Revolution failed everywhere, most crucially and disappointingly in Germany. The Soviet Union was isolated—encircled—and the results were catastrophic: a desperate obsession among the leadership with party unity, internal security, and rapid military and economic (in practice, heavy-industrial) development. And by the late 1920s, ten years after the Revolution, the leadership was…Stalin.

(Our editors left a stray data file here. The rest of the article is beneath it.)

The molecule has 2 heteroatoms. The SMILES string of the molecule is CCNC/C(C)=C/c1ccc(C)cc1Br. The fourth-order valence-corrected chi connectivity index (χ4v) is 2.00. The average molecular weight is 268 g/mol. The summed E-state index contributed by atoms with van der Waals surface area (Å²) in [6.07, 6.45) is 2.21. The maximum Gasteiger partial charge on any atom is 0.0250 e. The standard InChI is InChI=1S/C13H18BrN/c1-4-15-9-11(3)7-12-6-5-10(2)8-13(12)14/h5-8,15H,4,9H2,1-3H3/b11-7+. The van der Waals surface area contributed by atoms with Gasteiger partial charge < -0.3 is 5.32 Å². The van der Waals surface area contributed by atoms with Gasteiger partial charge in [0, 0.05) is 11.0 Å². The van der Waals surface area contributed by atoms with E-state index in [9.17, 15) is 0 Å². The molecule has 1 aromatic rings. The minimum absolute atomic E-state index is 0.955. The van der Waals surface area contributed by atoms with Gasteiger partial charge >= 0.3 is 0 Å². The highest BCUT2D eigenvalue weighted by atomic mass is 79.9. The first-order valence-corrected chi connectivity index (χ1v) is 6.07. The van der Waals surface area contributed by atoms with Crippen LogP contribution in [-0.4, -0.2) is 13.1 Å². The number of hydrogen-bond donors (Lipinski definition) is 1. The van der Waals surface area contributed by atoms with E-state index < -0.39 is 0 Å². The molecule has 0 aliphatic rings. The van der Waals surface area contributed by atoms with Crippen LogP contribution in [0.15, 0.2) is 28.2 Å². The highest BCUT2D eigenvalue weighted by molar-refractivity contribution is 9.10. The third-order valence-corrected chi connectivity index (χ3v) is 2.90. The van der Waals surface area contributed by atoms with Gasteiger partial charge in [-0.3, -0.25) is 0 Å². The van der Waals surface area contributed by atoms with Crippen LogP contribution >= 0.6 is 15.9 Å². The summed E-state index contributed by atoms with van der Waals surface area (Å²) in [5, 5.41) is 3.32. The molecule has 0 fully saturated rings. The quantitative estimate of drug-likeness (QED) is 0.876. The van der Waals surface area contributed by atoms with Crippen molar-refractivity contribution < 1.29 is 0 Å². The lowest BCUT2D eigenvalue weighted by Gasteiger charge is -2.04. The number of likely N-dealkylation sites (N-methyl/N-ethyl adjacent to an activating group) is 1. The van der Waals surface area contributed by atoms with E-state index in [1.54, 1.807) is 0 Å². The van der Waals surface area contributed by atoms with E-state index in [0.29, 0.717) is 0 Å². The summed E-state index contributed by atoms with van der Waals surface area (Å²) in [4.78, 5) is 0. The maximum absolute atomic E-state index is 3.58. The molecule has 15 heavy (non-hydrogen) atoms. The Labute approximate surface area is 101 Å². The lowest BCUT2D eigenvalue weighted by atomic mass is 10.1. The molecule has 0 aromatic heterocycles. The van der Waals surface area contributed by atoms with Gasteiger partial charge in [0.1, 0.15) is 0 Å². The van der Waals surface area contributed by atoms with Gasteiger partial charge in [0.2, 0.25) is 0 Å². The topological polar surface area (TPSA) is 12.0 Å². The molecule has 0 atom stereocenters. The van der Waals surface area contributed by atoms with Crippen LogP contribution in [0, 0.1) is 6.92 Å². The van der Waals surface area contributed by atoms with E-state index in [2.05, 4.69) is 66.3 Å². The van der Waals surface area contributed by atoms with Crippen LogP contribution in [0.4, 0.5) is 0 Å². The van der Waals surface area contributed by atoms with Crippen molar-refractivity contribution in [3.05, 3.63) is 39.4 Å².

The descent of the Stalinist darkness on the Soviet Union and the international Communist movement has been described many times, but rarely, perhaps never, with such intimate knowledge and moral discrimination as in Serge’s memoirs and novels. Serge the novelist is as lyrical as Pasternak, as shrewd as Koestler, as humane as Silone. The Case of Comrade Tulayev—written, like most of Serge’s novels, at odd moments, with only remote prospects of publication—is one of the best novels about Stalinism, and indeed one of the best political novels of the twentieth century. The murder of a Communist Party official, in reality a random act of street violence, metastasizes in the imagination of the secret police into an elaborate treasonous conspiracy. Figures of every stature, lofty, middling, and insignificant, all innocent and most of them fervently loyal, are swept into the investigation’s maw, while the investigators and their bureaucratic superiors are, without exception, of a chilling mediocrity and cynicism. There is even a scene with Stalin himself, which manages the extraordinary—but for Serge, characteristic—feat of rendering the dictator’s ordinary, even impressive, qualities without lessening our horror.